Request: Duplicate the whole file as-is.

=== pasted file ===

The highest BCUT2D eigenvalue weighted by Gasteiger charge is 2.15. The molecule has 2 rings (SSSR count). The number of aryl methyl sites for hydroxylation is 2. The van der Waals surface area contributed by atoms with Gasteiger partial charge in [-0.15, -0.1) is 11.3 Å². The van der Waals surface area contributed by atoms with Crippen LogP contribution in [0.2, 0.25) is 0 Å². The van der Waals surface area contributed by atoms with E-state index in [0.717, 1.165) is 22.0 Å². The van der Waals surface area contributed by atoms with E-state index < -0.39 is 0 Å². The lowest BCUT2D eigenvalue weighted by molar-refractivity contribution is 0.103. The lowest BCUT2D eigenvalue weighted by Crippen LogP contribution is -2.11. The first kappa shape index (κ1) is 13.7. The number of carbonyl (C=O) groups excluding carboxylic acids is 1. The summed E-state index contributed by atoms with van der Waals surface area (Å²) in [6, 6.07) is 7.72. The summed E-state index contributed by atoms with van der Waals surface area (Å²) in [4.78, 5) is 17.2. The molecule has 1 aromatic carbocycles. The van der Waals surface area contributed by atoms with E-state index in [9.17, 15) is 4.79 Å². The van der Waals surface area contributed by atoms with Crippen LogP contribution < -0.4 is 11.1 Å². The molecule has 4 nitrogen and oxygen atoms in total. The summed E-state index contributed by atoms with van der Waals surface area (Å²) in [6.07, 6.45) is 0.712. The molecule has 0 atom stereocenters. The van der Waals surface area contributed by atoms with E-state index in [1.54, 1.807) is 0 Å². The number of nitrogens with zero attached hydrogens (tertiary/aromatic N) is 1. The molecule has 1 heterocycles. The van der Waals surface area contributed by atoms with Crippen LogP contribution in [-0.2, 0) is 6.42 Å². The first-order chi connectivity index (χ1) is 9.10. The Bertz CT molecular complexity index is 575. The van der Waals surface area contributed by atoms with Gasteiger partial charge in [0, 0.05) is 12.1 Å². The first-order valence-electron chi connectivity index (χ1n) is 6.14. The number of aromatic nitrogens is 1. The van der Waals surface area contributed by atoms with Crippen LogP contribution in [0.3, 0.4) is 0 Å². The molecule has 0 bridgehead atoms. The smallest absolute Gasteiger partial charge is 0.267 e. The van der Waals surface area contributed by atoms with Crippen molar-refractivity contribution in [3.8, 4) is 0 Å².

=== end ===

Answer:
The highest BCUT2D eigenvalue weighted by Gasteiger charge is 2.15. The molecule has 2 rings (SSSR count). The number of aryl methyl sites for hydroxylation is 2. The van der Waals surface area contributed by atoms with Gasteiger partial charge in [-0.15, -0.1) is 11.3 Å². The van der Waals surface area contributed by atoms with Crippen LogP contribution in [0.2, 0.25) is 0 Å². The van der Waals surface area contributed by atoms with E-state index in [0.717, 1.165) is 22.0 Å². The van der Waals surface area contributed by atoms with E-state index < -0.39 is 0 Å². The lowest BCUT2D eigenvalue weighted by molar-refractivity contribution is 0.103. The lowest BCUT2D eigenvalue weighted by Crippen LogP contribution is -2.11. The first kappa shape index (κ1) is 13.7. The number of carbonyl (C=O) groups excluding carboxylic acids is 1. The summed E-state index contributed by atoms with van der Waals surface area (Å²) in [6, 6.07) is 7.72. The summed E-state index contributed by atoms with van der Waals surface area (Å²) in [4.78, 5) is 17.2. The molecule has 1 aromatic carbocycles. The van der Waals surface area contributed by atoms with E-state index in [9.17, 15) is 4.79 Å². The van der Waals surface area contributed by atoms with Crippen LogP contribution < -0.4 is 11.1 Å². The molecule has 4 nitrogen and oxygen atoms in total. The summed E-state index contributed by atoms with van der Waals surface area (Å²) in [6.07, 6.45) is 0.712. The molecule has 0 atom stereocenters. The van der Waals surface area contributed by atoms with E-state index in [1.54, 1.807) is 0 Å². The number of nitrogens with zero attached hydrogens (tertiary/aromatic N) is 1. The molecule has 1 heterocycles. The van der Waals surface area contributed by atoms with Crippen LogP contribution in [-0.2, 0) is 6.42 Å². The first-order chi connectivity index (χ1) is 9.10. The Bertz CT molecular complexity index is 575. The van der Waals surface area contributed by atoms with Gasteiger partial charge in [0, 0.05) is 12.1 Å². The first-order valence-electron chi connectivity index (χ1n) is 6.14. The number of aromatic nitrogens is 1. The van der Waals surface area contributed by atoms with Crippen LogP contribution in [0.3, 0.4) is 0 Å². The molecule has 0 bridgehead atoms. The smallest absolute Gasteiger partial charge is 0.267 e. The van der Waals surface area contributed by atoms with Crippen molar-refractivity contribution in [3.8, 4) is 0 Å².